Learn the purpose of the event.  For example, the situation above happened at a trade show.  A trade show is a place where sales representatives connect with their booksellers.  They showcase the upcoming season’s books, highlighting can’t-miss titles and hidden gems on their lists.  Booksellers often have a day or two worth of workshops and panels on the business of bookselling.  While I’m sure that someone, somewhere, has a story of how they got published by making a connection at a regional fall show, it’s not the event’s primary function.

Or say you scored an invite to a launch party for someone else’s book.  That’s great!  A launch party is pretty much what it sounds like:  an evening of WOOHOO, THIS NEW AWESOME BOOK IS OUT!  Keep in mind that the focus of that particular night will be — rightfully — on the author of the shiny new book.

Know WHO will be attending.  At a trade show, in addition to sales reps and authors, you might find a few publicists or marketing people in attendance.  Editors generally don’t come to trade shows, though it’s not unheard of.  However, if they’re present, it’s probably because one of their authors is making an appearance.  They’re going to focus on that person.  If you do bump into an editor, it is probably not a great time to pitch — they’re working, and not on finding new talent.

A launch party will have a mish-mash of people:  the book’s editor, the publicist, marketing people.  Possibly a sales rep from the area.  The author’s agent.  Local booksellers.  Book bloggers.  Reviewers.  The author’s friends and family.  Again, this night is about that particular author.  You might indeed find yourself next to an editor or agent while at the cheese tray or in line for the bar.  If you strike up a conversation, remember that the party celebrates their success, too, in bringing the book into print.  Know something about the author or the title and say something nice about it before you bring up your own stuff.

Be interested.  Notice that I didn’t say “be interesting” — sure, you want people to like you, but the sparkliest personality in the world does jack and shit if you demonstrate you can’t be arsed about why the other guests are there.

No matter what kind of event you’re at, if the focus is on something other than you-the-writer, be enthusiastic about that thing.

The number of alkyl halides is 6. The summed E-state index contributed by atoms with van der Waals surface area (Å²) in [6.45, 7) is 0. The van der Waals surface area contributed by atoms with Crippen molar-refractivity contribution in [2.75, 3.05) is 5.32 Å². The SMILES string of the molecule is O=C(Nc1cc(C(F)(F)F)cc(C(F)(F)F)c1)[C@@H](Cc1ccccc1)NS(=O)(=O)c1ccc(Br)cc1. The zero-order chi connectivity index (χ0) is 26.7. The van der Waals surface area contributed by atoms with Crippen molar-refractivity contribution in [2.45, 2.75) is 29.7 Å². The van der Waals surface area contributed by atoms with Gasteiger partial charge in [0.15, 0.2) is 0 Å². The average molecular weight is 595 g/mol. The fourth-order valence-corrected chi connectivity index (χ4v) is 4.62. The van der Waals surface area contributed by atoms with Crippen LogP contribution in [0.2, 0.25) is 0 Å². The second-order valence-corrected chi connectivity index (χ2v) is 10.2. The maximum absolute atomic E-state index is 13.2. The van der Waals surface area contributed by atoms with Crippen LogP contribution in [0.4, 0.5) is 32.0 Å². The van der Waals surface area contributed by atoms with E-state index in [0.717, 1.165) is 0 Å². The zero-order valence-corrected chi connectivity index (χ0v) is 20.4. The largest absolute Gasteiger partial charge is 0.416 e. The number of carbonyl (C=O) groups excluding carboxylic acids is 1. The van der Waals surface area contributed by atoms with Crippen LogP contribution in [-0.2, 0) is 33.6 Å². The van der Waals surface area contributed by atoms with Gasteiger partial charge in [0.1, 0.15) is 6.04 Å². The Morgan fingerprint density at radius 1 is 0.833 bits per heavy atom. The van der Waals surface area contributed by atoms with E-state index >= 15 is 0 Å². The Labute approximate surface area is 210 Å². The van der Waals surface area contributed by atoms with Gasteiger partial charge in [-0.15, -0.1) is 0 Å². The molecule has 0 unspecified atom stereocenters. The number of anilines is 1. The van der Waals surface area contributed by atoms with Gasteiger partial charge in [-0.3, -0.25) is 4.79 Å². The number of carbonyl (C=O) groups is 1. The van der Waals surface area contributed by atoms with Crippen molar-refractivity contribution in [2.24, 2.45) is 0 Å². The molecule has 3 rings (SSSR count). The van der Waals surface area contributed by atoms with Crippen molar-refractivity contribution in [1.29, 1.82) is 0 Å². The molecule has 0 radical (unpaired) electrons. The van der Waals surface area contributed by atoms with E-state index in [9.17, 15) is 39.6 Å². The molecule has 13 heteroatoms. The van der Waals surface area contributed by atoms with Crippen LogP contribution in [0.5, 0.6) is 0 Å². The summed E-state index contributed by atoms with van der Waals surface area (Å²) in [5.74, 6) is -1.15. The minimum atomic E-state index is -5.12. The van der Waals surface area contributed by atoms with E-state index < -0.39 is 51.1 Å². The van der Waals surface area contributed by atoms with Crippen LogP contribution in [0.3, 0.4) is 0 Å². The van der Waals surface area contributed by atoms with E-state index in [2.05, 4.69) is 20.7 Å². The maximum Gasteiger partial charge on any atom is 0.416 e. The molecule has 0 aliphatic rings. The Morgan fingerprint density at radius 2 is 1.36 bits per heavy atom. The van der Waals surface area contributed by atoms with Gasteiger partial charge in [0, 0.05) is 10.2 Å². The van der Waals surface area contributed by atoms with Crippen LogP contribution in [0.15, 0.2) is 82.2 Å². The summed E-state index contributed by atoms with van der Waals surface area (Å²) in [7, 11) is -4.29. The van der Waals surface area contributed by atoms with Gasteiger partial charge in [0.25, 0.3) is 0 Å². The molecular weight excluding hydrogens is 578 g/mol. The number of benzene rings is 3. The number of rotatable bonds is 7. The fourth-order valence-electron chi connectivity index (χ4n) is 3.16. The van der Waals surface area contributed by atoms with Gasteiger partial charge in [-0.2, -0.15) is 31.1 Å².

I’m not saying you should wave pompoms around and declare your undying love for typefaces (“I want to have Helvetica’s babies!”)  But if you’re a guest at someone else’s housewarming party, you don’t start every conversation with how awesome your own house is while the host is giving a tour, do you?

Participate in conversations, or if you truly have no idea what your fellow party-goers are talking about, listen politely.  And attentively — people notice when your eyes have glazed over.

Ask questions/make comments that aren’t designed to lead into your own stuff. If you’re spending most of your time analyzing the conversation for good segues into your own work, stop.  Go back to the part where you listen politely.

Let’s set a guideline, shall we? You might — if it’s an honest-to-baby-Jesus appropriate moment, and the point is relevant — mention your work once during the conversation: “Oh, you ride horses? I was doing some research into Seabiscuit’s bloodline, and found this Really Cool Fact.” You could say you were doing the research “for a book,” but honestly, the carrot has been dangled at this point. If the person you’re conversing with asks why you were researching thoroughbred bloodlines, by all means, say you’re writing a book.

But if they don’t reach for that carrot, if they don’t start following your breadcrumb trail, if the scent of your delicious apple-and-conversation pie doesn’t lead them to your windowsill, drop it. Do not keep hinting. Do not keep finding ways to work in more mentions.

It’s a fair bet that they know what you’re trying to get them to ask. If they don’t spit out that golden question, respect that maybe, just maybe, they would like to take a night off from being pitched.